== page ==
Text by Niels Olsen and Fredi Fischli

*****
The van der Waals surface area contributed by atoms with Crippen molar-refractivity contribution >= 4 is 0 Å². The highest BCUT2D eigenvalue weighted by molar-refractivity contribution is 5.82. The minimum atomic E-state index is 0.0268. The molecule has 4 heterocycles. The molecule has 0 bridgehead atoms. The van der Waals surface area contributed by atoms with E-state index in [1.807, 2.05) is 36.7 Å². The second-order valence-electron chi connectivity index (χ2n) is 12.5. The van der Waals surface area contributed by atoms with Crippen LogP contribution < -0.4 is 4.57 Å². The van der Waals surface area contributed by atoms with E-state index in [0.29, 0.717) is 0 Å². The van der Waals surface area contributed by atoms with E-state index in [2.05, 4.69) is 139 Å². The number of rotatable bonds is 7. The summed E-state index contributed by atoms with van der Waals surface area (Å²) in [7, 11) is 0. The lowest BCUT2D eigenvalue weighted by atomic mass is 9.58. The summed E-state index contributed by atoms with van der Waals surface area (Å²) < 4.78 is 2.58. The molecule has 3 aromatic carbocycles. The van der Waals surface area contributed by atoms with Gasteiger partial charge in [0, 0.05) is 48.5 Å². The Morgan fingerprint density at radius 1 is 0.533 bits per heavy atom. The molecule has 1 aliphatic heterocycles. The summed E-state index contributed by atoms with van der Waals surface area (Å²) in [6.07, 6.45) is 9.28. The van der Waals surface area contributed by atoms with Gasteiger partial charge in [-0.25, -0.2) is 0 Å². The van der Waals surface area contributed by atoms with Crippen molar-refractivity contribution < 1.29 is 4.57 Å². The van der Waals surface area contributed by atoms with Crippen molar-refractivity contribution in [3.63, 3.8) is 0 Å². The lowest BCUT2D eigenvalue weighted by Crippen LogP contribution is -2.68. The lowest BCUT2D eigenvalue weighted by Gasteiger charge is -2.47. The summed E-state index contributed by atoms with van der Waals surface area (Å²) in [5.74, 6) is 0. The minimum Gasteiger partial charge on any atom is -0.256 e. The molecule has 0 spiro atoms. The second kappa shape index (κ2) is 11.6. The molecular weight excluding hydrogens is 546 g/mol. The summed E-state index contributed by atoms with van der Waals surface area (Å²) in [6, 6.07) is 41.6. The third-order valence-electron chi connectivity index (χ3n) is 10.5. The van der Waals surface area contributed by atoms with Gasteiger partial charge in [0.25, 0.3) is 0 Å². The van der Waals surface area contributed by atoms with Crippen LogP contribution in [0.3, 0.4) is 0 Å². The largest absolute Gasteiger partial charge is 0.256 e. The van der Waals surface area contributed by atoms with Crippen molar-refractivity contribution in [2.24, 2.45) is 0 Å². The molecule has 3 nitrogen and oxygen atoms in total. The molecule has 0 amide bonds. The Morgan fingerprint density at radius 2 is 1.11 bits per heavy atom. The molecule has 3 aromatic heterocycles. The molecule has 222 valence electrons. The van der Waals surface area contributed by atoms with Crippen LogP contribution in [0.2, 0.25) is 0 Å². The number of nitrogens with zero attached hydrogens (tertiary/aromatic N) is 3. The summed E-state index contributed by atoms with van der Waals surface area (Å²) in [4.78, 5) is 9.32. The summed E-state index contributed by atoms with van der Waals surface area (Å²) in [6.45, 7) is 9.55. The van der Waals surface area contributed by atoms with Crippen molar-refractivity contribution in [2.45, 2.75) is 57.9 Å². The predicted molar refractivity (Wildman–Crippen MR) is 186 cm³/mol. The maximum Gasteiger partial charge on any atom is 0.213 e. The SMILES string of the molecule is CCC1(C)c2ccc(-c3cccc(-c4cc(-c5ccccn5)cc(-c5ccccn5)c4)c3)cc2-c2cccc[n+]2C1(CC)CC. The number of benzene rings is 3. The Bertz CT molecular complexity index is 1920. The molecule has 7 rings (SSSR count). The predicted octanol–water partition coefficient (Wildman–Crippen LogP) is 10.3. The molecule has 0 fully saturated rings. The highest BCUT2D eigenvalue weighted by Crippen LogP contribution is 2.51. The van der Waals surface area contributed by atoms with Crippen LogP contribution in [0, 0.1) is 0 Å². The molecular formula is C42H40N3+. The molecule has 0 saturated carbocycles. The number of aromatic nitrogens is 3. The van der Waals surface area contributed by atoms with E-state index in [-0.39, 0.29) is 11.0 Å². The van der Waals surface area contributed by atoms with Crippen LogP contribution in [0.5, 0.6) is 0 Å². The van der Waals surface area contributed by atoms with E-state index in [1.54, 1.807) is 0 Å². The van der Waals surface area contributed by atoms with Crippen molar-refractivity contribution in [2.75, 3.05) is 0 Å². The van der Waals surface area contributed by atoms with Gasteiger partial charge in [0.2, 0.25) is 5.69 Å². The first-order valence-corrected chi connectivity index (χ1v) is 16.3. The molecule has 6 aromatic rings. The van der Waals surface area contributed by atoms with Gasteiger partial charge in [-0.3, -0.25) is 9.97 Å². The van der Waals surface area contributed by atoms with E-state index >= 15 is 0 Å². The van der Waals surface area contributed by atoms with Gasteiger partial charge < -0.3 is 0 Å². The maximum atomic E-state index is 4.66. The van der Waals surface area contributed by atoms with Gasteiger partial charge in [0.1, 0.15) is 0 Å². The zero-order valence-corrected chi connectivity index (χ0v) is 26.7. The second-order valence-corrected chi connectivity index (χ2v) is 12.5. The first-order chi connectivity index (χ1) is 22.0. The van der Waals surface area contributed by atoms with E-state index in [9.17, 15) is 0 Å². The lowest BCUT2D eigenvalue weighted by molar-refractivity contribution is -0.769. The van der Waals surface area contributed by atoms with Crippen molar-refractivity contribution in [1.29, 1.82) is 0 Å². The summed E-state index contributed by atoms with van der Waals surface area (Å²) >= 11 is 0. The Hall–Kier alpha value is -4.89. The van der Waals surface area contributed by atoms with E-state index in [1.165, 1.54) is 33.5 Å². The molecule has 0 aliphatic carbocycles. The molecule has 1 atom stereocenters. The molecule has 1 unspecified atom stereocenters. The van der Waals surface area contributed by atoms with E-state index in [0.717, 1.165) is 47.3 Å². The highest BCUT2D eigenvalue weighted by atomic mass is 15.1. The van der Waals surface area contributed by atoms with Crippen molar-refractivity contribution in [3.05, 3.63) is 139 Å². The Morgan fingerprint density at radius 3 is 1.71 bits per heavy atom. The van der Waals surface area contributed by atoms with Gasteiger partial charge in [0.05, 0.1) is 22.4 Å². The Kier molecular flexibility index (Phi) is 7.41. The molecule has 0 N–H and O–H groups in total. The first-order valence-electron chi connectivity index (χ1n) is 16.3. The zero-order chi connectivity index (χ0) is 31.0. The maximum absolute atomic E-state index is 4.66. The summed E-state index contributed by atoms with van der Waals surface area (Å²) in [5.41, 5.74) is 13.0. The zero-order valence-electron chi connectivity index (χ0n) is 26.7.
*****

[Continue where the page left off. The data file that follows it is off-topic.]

Today’s museum is no longer perceived as site of promise. After numerous publications dedicated to the future of this cultural model, our lens is bloodied and our gaze is troubled—the museum has come to increasingly reveal itself as a site of horror and confinement. Cyprien Gaillard’s exhibition takes place in two very distinct art institutions, both responding in specific ways to the charged concept of the museum. Palais de Tokyo is housed in the stripped-bare palace of the museums built for the 1937 world exhibition. As a form of readymade, the architects Lacaton & Vassal restored the building in a way that it appears as an untouched ruin, masking the effort to preserve it. The Fondation Lafayette, in contrast, opposes this form of preservation. Within the courtyard of a 19th-century building, Rem Koolhaas installed a performative exhibition floor, signifying ongoing production and movement in an advocacy of contemporaneity. Starting from the subject of preservation, Cyprien Gaillard produces his large-scale exhibition, entitled Humpty Dumpty, in numerous unfolding chapters of an urban investigation into museology. As the title hints, it follows a fable of restoration, drawing on the premise that architectural face-lifting can never be understood from a neutral perspective. One of the images, typical for the artist’s endeavor, is a film still showing the Eiffel Tower camouflaged by enormous scaffolding—a grid structure taking the iconic structure apart, blocking the view of the monument; or, as the artist would say, the scaffolding appears like an illness. This exhibition of Gaillard’s work occurs against the backdrop of the forthcoming Summer Olympics in what is a period of frenzied rebuilding.